The vast majority of Cornell students who have chosen to return to campus this fall arrived with sky-high anxiety. The challenges of hybrid online and in-person courses, new social-distancing rules which are prevalent in nearly every facet of the college experience, family financial hardships and, of course, the concern for health and the health of our loved ones is on everybody’s mind. For incoming freshmen, it’s all of the above with the added test of the fall being their first time living independently, without an established support system. Students, professors and faculty, we’ll all be rapidly adjusting to new routines on top of the regular rigor of higher education. Let’s agree that it’s going to be extremely stressful, and that maintaining mental health is vital to making the most out of learning in person.
Most of us returning to Cornell have already developed some healthy coping mechanisms for college-related stress. But for many who used gyms (Teagle will be missed), parties and large social gatherings — and many other forms of de-stressing involving close proximity to others — there’ll be uncertainty as to where that fix will come from.
As a nature buff, I’d like the reader to consider taking a hike.
There’s abundant and increasing evidence that exposure to the outdoors helps reduce anxiety, aggression, agitation, and depression. In April 2019, a Frontiers in Psychology study found that just 20 minutes in nature could significantly lower the hormone cortisol (a stress indicator), responsible for the feelings of stress and anxiety. In the study, researchers asked 36 people to spend at least 10 minutes in a natural setting three times a week, for a total of eight weeks. Participants were asked not to exercise prior to their excursions, and they were given the opportunity to do whatever they liked within the setting, as long as they were directly interacting with nature (no phones, reading, conversations, etc …). Some chose just to sit and take in their surroundings while others chose to walk around. Participants had the freedom of choosing whatever location they liked so long as their chosen setting had some form of green, even small patches of grass next to where they worked. Each time they went out, researchers took saliva samples to measure cortisol both before and after. The study found that the optimal time of nature exposure was between 20 to 30 minutes, correlating with the biggest drop in cortisol levels.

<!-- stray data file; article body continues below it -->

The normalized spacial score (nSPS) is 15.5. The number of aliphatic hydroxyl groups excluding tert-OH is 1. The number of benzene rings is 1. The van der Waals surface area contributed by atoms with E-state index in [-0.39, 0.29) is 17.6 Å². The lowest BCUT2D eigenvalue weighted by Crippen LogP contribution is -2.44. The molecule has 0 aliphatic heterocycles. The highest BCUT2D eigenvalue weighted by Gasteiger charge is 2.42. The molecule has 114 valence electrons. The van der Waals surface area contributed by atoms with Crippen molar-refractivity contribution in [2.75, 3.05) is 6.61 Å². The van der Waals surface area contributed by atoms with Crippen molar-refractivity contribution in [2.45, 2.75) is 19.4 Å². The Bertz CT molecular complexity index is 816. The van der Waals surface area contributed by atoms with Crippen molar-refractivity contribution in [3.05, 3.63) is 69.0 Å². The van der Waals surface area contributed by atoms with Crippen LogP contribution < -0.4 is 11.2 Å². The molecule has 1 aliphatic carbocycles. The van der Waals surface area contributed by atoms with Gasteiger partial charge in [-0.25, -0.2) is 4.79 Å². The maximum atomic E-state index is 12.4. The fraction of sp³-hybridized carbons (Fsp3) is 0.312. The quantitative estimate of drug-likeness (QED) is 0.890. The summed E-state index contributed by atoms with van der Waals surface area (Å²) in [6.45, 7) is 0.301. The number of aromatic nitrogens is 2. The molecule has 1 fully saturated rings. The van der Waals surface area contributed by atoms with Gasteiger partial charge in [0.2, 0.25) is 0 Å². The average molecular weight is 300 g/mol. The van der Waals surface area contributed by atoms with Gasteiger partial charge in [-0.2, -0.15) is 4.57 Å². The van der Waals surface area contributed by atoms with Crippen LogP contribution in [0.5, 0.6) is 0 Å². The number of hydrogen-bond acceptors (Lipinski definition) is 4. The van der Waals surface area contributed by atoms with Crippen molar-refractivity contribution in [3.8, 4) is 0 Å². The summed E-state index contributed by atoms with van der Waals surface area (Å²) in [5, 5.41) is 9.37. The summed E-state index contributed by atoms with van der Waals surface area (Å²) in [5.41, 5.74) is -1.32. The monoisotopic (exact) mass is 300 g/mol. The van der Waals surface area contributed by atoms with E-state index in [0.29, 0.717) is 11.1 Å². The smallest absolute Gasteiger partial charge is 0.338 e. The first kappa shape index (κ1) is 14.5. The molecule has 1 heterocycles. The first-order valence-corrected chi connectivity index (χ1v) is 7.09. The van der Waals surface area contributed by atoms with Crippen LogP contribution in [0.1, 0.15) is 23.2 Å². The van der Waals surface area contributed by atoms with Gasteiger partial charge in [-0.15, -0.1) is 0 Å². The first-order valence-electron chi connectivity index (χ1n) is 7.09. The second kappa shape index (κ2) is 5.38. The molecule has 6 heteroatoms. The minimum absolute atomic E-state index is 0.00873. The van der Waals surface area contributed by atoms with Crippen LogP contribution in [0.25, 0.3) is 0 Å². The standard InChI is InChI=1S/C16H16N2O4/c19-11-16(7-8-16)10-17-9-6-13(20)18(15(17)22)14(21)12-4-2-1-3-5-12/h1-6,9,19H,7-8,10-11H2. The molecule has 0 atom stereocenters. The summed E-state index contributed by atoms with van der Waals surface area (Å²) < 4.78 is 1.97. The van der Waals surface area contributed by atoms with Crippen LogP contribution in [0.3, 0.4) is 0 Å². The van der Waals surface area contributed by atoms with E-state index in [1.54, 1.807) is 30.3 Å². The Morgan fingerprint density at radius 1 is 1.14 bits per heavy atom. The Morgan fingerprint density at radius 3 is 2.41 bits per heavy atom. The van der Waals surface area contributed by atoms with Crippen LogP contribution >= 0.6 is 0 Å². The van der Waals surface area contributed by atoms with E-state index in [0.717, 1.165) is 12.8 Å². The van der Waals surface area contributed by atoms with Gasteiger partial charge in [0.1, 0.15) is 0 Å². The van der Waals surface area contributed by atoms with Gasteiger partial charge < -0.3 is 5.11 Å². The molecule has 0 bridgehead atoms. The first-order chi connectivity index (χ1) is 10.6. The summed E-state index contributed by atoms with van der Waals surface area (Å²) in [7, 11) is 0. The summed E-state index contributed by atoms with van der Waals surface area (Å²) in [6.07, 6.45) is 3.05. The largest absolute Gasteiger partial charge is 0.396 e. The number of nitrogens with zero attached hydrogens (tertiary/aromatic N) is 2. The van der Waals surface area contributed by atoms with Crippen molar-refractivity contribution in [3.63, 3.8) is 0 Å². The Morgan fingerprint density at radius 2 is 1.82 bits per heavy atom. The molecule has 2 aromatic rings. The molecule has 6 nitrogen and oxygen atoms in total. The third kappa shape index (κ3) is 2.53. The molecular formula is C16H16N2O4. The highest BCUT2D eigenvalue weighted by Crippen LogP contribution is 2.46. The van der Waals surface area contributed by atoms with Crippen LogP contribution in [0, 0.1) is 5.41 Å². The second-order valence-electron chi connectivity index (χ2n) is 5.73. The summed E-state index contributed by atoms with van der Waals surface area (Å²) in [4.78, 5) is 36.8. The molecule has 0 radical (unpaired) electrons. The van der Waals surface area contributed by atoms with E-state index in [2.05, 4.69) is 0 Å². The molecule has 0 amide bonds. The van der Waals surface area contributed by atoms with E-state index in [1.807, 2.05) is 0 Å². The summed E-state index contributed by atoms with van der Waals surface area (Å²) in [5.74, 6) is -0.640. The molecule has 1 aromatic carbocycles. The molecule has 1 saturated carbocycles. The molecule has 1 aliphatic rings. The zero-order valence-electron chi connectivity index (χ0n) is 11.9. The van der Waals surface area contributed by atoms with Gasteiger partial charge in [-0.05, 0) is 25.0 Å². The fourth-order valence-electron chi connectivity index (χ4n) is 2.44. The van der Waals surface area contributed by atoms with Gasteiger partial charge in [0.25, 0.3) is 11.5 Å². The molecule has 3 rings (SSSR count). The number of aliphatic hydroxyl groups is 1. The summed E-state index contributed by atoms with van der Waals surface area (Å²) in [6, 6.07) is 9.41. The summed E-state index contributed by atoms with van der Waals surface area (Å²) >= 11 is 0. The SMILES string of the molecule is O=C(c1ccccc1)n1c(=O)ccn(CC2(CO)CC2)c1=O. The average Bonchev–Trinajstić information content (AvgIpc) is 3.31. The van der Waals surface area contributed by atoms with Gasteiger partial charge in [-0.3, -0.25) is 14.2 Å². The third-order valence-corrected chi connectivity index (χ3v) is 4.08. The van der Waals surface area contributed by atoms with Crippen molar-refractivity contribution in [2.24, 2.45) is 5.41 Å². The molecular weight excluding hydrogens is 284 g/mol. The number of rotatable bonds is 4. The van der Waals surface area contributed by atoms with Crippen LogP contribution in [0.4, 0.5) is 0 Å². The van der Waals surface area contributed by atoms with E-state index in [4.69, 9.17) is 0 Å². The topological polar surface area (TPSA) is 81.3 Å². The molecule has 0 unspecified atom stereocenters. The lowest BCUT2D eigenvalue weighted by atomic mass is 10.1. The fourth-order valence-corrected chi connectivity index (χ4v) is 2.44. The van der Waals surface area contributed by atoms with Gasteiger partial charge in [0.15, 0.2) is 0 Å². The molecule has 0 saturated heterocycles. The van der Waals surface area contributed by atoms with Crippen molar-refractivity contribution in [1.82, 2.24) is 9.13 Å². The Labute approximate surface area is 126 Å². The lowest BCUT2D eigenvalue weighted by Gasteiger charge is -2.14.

Many students looking for an exercise hit may say that they can get all that they’re looking for indoors via resistance bands or stackable dumbbells, which of course are great for strength training. But in terms of cardio, nothing beats burning calories outside, in a natural setting. Combining nature with an activity like running, to put icing on the cake, compounds the cortisol-lowering effect of the outdoors. A study published in Extreme Physiology & Medicine back in 2013 came to the conclusion after citing numerous reputable sources that, “outdoor natural environments may provide some of the best all-round health benefits by increasing physical activity levels with lower levels of perceived exertion, altering physiological functioning including stress reduction, restoring mental fatigue, and improving mood and self-esteem and perceived health.”
For any Cornellian thinking of heeding this advice, you’re in luck. Without leaving our campus, we have access to a myriad of beautiful natural settings. Consider taking a break from studying walking in the Botanical gardens, or, if you’re living on North Campus, walking a few minutes to Beebe Lake and the adjacent Triphammer Falls, and stopping to watch the waterfalls on the Cascadilla Gorge Trail. As you start getting more into the weeds of spending time in nature, potentially literally, try venturing out into the greater Ithaca area. For those concerned about public transportation, some prime natural settings within walking distance of Cornell include Stewart Park on the shore of Cayuga Lake, the Ithaca Falls Natural Area, Buttermilk Falls and Robert Treman State Park. For those with means of transport or those that don’t mind exceptionally long (yet beautiful) walks, I recommend checking out the East Ithaca Nature Preserve and the surrounding area.
Whatever your plans are for dealing with stress this year, stay safe, stay observant of your mental health and don’t be afraid to ask for help. And if you find yourself with a rare sliver of free time and are feeling cooped up, see what the outdoors has to offer.
Joshua Dov Epstein is a sophomore in the College of Arts and Sciences, and can be reached at email@example.com. His column, Heterodox, appears every other Tuesday this semester.